Found 2 comments on HN
pvnick · 2015-05-17 · Original thread
This is an important article. Dialectical behavior therapy and other mindfulness-based treatments are rapidly becoming go-to therapeutic methods. While I wasn't depressed or suicidal, about two months ago I started DBT training through a book [1], but used another audio book for mindfulness training [2]. The results have been fairly profound.

The key is "radical acceptance". The universe is perfect in this moment, even if there are things you don't particularly like. You are a worthy and lovable person in this moment, even as there are certain aspects of yourself that you are currently trying to change. That's the dialectical part of dialectical behavior therapy. The idea of radical acceptance is something that can be applied right now, even before learning the skills.

The author talks about shame. Shame convinces us that we are broken, that we aren't good enough. It tends to get passed through generations due to the way we are raised and the way we raise our children. Treating that shame is very effective for convincing us that we are, in fact, good enough. A book called Taming Your Outer Child [3], accompanied by meditations developed by John Bradshaw meant to get one in touch with one's inner child [4], are both very powerful for healing that shame.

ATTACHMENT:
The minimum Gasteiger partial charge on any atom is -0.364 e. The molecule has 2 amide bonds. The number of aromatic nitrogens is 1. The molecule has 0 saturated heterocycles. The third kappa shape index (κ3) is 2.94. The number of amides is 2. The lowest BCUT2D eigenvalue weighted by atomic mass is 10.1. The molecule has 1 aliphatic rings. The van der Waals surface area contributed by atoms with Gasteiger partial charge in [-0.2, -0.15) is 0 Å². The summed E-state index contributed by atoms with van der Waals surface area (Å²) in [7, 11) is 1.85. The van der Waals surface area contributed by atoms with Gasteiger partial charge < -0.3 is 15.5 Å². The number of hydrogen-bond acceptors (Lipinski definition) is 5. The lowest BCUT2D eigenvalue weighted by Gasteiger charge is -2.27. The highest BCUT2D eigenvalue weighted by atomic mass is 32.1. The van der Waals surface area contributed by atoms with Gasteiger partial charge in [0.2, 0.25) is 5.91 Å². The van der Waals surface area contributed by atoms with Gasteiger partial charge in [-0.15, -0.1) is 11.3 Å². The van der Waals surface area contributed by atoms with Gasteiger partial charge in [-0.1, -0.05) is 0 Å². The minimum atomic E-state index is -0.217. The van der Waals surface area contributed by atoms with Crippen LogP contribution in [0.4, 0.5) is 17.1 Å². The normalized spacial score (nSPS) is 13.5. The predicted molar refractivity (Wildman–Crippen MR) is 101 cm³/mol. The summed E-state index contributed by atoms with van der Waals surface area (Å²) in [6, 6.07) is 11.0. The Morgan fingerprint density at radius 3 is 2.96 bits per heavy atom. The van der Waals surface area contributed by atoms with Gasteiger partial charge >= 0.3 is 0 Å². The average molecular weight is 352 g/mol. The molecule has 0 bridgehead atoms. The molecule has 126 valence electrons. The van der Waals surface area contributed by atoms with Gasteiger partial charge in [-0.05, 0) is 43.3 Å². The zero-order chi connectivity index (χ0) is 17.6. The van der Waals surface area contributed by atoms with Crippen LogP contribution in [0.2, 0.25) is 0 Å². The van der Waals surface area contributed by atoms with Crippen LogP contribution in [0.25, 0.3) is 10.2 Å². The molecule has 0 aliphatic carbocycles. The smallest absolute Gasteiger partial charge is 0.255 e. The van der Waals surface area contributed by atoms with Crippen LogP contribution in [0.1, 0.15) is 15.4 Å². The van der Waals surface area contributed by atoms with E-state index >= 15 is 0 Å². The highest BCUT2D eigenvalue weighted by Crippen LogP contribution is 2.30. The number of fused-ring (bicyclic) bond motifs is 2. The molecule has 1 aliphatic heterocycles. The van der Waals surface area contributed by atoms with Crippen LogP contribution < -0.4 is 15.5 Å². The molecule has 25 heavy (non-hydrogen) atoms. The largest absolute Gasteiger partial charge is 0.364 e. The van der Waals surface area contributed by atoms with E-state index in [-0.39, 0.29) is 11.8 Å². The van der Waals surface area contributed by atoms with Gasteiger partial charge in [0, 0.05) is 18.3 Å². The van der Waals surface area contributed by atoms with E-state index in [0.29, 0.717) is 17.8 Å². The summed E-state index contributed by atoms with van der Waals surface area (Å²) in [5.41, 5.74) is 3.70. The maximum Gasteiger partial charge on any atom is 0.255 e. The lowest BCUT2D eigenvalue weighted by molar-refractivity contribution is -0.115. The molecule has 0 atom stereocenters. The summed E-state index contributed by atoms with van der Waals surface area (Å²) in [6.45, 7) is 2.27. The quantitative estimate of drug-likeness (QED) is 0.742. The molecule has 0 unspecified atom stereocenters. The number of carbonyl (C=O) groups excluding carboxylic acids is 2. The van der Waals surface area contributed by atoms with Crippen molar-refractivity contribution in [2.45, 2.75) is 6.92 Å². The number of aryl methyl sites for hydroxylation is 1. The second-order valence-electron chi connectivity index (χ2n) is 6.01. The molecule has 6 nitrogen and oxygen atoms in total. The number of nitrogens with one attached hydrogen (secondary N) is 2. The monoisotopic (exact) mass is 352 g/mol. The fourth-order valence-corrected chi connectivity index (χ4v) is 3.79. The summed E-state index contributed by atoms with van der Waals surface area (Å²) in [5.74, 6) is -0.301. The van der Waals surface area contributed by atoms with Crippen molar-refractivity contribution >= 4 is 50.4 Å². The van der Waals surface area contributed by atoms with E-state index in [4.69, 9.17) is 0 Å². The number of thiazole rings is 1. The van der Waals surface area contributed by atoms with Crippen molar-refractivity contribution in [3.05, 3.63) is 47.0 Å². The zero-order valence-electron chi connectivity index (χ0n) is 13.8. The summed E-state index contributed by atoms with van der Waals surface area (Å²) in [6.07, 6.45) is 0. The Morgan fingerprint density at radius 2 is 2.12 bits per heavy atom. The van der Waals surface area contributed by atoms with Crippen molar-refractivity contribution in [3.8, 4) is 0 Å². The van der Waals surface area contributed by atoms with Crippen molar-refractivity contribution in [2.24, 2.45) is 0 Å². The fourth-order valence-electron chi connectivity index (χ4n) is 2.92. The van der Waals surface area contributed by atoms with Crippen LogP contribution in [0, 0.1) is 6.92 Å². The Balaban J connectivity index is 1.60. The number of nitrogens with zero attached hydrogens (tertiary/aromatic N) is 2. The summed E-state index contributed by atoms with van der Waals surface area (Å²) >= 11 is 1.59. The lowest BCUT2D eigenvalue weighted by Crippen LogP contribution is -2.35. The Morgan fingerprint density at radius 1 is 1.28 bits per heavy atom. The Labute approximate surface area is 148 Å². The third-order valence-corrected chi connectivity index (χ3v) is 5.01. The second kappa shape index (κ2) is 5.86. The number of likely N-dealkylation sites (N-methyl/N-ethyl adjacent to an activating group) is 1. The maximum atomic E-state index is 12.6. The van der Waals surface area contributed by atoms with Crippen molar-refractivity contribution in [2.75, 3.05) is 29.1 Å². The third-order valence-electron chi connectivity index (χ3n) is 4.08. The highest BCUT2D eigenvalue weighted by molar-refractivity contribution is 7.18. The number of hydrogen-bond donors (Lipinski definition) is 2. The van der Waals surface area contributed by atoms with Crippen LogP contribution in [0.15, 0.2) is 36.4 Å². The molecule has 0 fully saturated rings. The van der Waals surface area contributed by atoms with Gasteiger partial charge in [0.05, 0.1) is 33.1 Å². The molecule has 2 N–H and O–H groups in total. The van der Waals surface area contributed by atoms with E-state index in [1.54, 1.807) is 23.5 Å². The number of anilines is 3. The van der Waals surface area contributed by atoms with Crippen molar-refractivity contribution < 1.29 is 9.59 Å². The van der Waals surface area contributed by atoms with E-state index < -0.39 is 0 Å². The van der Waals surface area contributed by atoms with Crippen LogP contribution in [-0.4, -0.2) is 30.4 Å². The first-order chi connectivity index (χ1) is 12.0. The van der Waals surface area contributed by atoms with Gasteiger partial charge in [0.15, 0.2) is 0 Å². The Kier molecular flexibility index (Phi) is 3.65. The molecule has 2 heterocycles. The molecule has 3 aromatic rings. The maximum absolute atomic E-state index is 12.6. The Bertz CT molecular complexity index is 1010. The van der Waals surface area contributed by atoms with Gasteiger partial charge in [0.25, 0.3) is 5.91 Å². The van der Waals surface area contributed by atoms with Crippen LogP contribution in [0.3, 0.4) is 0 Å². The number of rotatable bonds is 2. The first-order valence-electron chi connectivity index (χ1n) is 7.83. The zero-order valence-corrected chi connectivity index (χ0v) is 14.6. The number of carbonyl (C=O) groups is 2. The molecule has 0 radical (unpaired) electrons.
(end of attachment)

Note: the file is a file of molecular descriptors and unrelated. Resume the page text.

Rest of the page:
Finally, I can't help but add a TED talk by Brene Brown called the Power of Vulnerability [5]. In it she describes the idea of feeling worthy and "enough," and how it is key to happiness and living a fulfilled life. For me, it was helpful because it gave me a concrete idea to work towards.

[1] http://www.amazon.com/Dialectical-Behavior-Therapy-Skills-Wo...

[2] http://www.amazon.co.uk/Mindfulness-Eight-Week-Finding-Peace...

[3] http://www.amazon.com/Taming-Your-Outer-Child-Self-Sabotage-...

[4] http://www.audible.com/pd/Self-Development/Home-Coming-Audio...

[5] https://www.ted.com/talks/brene_brown_on_vulnerability?langu...

enscr · 2013-11-13 · Original thread
It helps to learn techniques to calm the mind and at times, completely shut it off. I'd recommend a good book on meditation. This might sound like a cliche. But, it doesn't hurt to spend half an hour for a few days finishing this book and see if that changes anything for you. http://www.amazon.com/Mindfulness-practical-guide-peace-fran.... Or you could browse around for books on similar topic and find one that appeals you.

It is helping me reduce my stress levels.

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